I am writing this post as I look on CNN for the latest coverage on the Milwaukee protests and hear people in the next room bashing Black Lives Matter. Some conversation in regards to people blaming racism on what is simply gun violence. Someone shooting somebody else, and the other person simply shooting back.
There is no easy way to talk about this protest movement no matter what side you stand on or what your background and ethnicity are. I always feel unqualified addressing this topic when I’m a young white female living in the small-town Midwest. I have personally never been in a situation where I worried about my race. I have never been in a room where I was the only white person. I haven’t even been pulled over by the police (knock on wood).
So when I try to relate to the countless people affected and angered by this situation that stems itself through various American cities, I find it very difficult. Some people try and put themselves into a position they really don’t understand (like an attempt at All Lives Matter). Instead, I look at it from an outside perspective as both a violence and race issue. And while African Americans are the focus, I think the lessons we can learn from all of this are universal to all people and treating each other with respect.
I feel like it’s a very automatic response for the common population to feel uneasy about law enforcement. Ideally, we should be looking to law enforcement as people with integrity, those who work very hard to uphold justice. Which they certainly do, but we also see some major flaws in the system. Revenue tends to become a focus over public safety in many eyes, filling quotas rather than looking out for citizens. Law enforcement is also lacking when it comes to racial diversity, leading to bias. And because people emphasize the flaws in law enforcement, it drives diversity away. They become weary and suspicious. American police in general kill far too many people in the line of duty.So there’s a reason armed black people approach the police in anger and frustration as the media highlights the young African Americans shot for no good reason. We need federal standards and certification for police conduct. And we need more education and regulations on gun usage, returning to a place where a gun becomes the ultimate last resort.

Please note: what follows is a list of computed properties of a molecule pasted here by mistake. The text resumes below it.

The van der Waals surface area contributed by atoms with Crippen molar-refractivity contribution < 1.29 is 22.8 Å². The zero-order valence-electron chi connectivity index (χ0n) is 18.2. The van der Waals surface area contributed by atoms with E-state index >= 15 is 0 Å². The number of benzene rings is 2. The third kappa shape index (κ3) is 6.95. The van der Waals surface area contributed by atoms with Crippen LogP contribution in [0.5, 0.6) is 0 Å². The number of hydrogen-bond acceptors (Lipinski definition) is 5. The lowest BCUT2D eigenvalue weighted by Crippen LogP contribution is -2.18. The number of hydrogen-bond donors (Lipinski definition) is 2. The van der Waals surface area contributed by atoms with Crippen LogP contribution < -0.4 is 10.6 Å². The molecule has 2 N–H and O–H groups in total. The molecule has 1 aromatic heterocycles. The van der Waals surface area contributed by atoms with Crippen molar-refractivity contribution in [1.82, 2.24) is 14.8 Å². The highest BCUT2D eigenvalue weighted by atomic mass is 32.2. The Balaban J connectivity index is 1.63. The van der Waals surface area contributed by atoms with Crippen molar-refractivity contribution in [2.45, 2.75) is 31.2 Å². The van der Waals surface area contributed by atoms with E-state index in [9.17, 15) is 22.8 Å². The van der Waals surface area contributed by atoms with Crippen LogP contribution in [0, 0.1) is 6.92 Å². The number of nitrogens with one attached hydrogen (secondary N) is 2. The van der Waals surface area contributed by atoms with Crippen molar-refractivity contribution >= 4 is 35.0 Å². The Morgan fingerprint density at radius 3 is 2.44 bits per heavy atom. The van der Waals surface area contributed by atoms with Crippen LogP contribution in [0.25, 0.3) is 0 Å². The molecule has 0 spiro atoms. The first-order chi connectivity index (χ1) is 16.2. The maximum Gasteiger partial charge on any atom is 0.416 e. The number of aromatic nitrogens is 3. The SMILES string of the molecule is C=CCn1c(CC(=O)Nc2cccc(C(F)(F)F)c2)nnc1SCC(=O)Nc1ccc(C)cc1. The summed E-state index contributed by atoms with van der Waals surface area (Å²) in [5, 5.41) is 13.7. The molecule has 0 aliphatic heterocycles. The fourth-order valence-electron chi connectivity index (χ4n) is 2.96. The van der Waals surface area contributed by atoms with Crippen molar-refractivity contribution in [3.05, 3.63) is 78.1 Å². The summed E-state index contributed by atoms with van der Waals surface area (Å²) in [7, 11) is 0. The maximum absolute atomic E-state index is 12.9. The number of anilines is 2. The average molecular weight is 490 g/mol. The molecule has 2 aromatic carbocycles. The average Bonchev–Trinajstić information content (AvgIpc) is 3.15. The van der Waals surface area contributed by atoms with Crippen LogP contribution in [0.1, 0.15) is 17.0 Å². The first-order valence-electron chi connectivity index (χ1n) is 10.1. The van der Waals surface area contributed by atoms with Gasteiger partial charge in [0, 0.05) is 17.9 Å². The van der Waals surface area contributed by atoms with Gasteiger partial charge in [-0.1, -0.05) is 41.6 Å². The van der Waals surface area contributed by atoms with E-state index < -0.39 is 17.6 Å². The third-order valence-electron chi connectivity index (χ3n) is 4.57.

We also have a problem with racial profiling and micro-aggression. The latter term I didn’t even know existed until earlier this year, our subtle stereotypes and jabs that aren’t necessarily out of dislike, but simply from ignorance and misunderstanding. Why do police seem to more often search African Americans compared to white people? They make assumptions. Even though we have made significant progress when it comes to racial equality and acceptance, we have a very long way left to go. These mentalities have endured with us since the Enlightenment Age. We see more African Americans who are in poverty and/or uneducated because they lack the support they need. If statistics show black people committing more crimes than other races, we have to be proactive and ask ourselves, “Why is this? And what can we do to alleviate that?”